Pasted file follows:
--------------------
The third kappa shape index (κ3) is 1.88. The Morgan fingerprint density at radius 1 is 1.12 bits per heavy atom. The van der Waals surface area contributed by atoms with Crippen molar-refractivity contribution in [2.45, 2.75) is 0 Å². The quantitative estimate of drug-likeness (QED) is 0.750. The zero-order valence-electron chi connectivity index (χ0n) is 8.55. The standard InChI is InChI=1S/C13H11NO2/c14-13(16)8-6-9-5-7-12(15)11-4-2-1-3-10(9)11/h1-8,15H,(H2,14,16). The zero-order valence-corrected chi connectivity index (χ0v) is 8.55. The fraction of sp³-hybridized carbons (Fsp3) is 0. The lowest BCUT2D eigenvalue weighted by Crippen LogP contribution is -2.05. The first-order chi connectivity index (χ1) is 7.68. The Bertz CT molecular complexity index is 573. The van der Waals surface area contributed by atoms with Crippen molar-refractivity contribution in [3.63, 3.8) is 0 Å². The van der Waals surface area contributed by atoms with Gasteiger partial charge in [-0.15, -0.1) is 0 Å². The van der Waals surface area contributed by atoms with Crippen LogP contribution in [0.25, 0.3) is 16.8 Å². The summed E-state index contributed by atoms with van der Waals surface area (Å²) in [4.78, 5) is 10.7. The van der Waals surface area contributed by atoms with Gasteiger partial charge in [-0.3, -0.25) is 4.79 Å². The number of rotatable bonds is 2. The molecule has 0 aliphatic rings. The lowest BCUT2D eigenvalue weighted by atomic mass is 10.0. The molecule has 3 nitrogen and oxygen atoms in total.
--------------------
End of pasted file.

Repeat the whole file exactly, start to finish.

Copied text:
The third kappa shape index (κ3) is 1.88. The Morgan fingerprint density at radius 1 is 1.12 bits per heavy atom. The van der Waals surface area contributed by atoms with Crippen molar-refractivity contribution in [2.45, 2.75) is 0 Å². The quantitative estimate of drug-likeness (QED) is 0.750. The zero-order valence-electron chi connectivity index (χ0n) is 8.55. The standard InChI is InChI=1S/C13H11NO2/c14-13(16)8-6-9-5-7-12(15)11-4-2-1-3-10(9)11/h1-8,15H,(H2,14,16). The zero-order valence-corrected chi connectivity index (χ0v) is 8.55. The fraction of sp³-hybridized carbons (Fsp3) is 0. The lowest BCUT2D eigenvalue weighted by Crippen LogP contribution is -2.05. The first-order chi connectivity index (χ1) is 7.68. The Bertz CT molecular complexity index is 573. The van der Waals surface area contributed by atoms with Crippen molar-refractivity contribution in [3.63, 3.8) is 0 Å². The van der Waals surface area contributed by atoms with Gasteiger partial charge in [-0.15, -0.1) is 0 Å². The van der Waals surface area contributed by atoms with Crippen LogP contribution in [0.25, 0.3) is 16.8 Å². The summed E-state index contributed by atoms with van der Waals surface area (Å²) in [4.78, 5) is 10.7. The van der Waals surface area contributed by atoms with Gasteiger partial charge in [-0.3, -0.25) is 4.79 Å². The number of rotatable bonds is 2. The molecule has 0 aliphatic rings. The lowest BCUT2D eigenvalue weighted by atomic mass is 10.0. The molecule has 3 nitrogen and oxygen atoms in total.